Knee Conditions and Treatments
The knee is the largest joint in the body, and one of the most easily injured. It contained ligaments which control motion and brace the joint against abnormal types of motion, and cartilage which serves as cushioning to absorb shock during motion. Most knee ligament and cartilage injuries can be corrected with arthroscopic surgery. click on image for a larger view
Anterior Cruciate Ligament Sprain
When you twist or fall on your knee, the stabilizing ligament connecting the thighbone to the shinbone can tear. Like a braided rope, the anterior cruciate ligament (ACL) unravels when torn and will not heal on its own. Fortunately, minimally invasive arthroscopic reconstructive surgery can restore full function after an ACL tear.
Collateral Ligament Sprains
In addition to the ACL, the knee has three other major ligaments. Two of these are called “collateral ligaments” as they run on either side of the knee joint. The medical collateral ligament (MCL) and lateral collateral ligament (LCL) are commonly sprained. They usually do not require surgery to heal.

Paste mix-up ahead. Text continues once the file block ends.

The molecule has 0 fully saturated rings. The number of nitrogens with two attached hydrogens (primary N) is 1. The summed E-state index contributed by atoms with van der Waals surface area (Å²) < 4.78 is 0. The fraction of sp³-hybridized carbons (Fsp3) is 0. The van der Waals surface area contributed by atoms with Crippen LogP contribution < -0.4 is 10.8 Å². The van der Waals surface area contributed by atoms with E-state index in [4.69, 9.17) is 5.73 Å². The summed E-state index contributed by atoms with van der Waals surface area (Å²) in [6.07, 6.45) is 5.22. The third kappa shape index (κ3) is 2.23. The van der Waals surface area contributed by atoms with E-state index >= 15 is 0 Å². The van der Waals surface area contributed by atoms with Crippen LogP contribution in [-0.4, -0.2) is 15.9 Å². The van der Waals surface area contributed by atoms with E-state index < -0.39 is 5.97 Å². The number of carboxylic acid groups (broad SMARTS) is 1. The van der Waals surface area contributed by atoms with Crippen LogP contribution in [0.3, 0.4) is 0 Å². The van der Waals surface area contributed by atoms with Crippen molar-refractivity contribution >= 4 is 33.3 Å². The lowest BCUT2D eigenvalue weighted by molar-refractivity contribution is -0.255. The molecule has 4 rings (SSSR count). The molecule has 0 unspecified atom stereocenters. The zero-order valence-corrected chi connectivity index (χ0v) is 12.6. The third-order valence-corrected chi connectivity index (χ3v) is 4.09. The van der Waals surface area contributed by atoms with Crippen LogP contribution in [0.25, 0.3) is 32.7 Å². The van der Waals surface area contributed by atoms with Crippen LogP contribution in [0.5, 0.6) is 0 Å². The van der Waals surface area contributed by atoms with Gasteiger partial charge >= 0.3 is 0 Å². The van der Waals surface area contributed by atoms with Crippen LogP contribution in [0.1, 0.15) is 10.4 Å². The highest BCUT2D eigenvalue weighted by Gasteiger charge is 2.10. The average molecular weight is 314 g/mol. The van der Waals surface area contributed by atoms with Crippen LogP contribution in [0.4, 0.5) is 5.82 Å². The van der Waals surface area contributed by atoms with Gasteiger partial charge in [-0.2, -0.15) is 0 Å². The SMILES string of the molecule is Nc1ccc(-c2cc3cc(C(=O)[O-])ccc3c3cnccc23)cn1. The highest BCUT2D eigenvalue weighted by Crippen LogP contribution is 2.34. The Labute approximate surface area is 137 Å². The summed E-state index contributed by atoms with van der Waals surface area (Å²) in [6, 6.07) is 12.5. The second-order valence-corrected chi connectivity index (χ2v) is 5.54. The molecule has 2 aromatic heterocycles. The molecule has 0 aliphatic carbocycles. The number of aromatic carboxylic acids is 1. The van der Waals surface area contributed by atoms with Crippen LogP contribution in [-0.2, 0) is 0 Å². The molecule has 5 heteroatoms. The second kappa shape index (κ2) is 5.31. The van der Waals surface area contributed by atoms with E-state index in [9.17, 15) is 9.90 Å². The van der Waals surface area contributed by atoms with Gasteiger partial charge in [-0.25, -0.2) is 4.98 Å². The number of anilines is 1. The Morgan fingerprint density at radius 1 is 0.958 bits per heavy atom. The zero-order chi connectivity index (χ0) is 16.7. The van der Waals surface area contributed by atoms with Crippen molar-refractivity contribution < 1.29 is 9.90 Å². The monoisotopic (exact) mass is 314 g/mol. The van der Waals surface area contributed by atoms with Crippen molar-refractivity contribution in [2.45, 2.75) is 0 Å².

When people talk about torn knee cartilage, they are usually referring to a torn meniscus, rubbery cartilage which acts like a shock absorber. Treatment may include icing, rest, pain relievers and physical therapy. Arthroscopic surgery may be needed to correct the condition and restore normal joint movement.
Articular Cartilage Injury
The thighbone and shine bone which connect at the knee are each covered in articular cartilage on their ends. Injury to these surfaces can result in osteochondral injury such as chonromalacia or arthritis. This has many treatment options, including transplant.
Osgood-Schlatter Disease is a condition common in adult youth or adolescents. It occurs in the front of the knee, where the tendon from the thigh muscles comes down and attaches to the shinbone. This involves inflammation called apophysitis.
This cutting-edge procedure involves transplantation of new meniscus into your knee from allograft/cadaver tissue.
The SIU Shoulder & Sports Medicine surgeons are experts in minimally invasive surgical techniques including arthroscopic surgery of the knee.
Joint viscossupplementation involves the injection of hyaluronic acid to allow for increased lubrication and cushioning of the knee joint. This is especially useful in the case of knee cartilage loss or osteoarthritis.